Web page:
MSCI ACWI ex-USA Foreign Stock


S&P Global REIT Real Estate Securities




The last couple of months have been frightening and surreal as we have watched an epidemic unfold rapidly across the country. Our lives have been changed in ways words cannot describe as we adjust to new challenges in our personal and professional lives. While some people are able to work from home, many businesses have had no choice but to suspend operations. As a result, the global economy and financial markets have been shaken.

A natural investor temptation during tough economic times is to get out of the stock market — or at least reduce stock exposure — until “the dust settles” or “the outlook improves.” Unfortunately, there is no historical or academic evidence that investors can reliably and consistently time markets in this manner. Often, the fear of being in the market is quickly replaced with the fear of being out of the market. One of the big problems with market timing is that it requires several correctly timed decisions. Getting one market call right — exiting the market prior to a downdraft or entering the market in anticipation of a sizeable move upward — is unlikely to provide enough incremental return over an investor’s time horizon. The last two weeks of March serve as a prime example of the difficulty involved in accurately timing the stock market. The week of March 16th through March 20th was one of the worst weeks ever for U.S. stocks. The week of March 23rd through March 27th, however, saw the Dow Jones Industrial Average up 12.8%, notching its best weekly gain since 1938. Missing the best days in the market can detrimentally, and permanently, affect long-term returns.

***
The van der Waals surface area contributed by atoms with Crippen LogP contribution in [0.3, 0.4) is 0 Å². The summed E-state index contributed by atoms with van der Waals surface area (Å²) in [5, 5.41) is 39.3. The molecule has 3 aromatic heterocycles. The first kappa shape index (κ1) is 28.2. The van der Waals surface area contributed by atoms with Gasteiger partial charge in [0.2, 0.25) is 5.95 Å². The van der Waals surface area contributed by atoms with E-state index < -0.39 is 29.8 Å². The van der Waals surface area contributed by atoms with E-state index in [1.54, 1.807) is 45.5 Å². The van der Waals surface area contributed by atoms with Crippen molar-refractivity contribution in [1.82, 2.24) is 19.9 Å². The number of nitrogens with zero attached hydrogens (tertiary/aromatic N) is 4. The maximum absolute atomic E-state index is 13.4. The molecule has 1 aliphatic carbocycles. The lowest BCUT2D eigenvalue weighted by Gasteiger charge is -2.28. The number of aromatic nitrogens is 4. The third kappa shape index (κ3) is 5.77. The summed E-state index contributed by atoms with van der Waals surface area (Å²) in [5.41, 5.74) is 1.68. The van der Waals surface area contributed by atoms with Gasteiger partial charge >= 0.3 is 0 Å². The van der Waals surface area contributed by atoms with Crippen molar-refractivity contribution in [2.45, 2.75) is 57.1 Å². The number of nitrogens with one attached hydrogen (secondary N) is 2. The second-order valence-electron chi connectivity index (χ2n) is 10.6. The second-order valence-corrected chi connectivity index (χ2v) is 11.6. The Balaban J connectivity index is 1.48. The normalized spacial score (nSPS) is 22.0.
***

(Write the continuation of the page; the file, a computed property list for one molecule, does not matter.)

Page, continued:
Many investors have encountered people who were “smart” enough to exit the stock market in the late 1990s, thereby missing the sharp decline of the tech crash of 2000 through 2002. It is unlikely, however, that any of these investors were later smart enough to get back into the market for the entire 2003 through 2006 period, during which the S&P 500 Index returned an average of 15% per year, pull out prior to the 2007-2009 financial crisis, and jump back in on March 9, 2009, to enjoy the subsequent 11-year bull market. Being out of the market during the “good” periods of time that followed these two bear markets negated much, if not all, of their prior market timing gains. Rather than attempting to figure out the short-term direction of the market, we strongly believe investors are better off accepting the long-term returns of equity investing and doing their best to ignore the dramatic moves that occur in shorter time frames. We fully acknowledge from an emotional and behavioral standpoint this is easier said than done.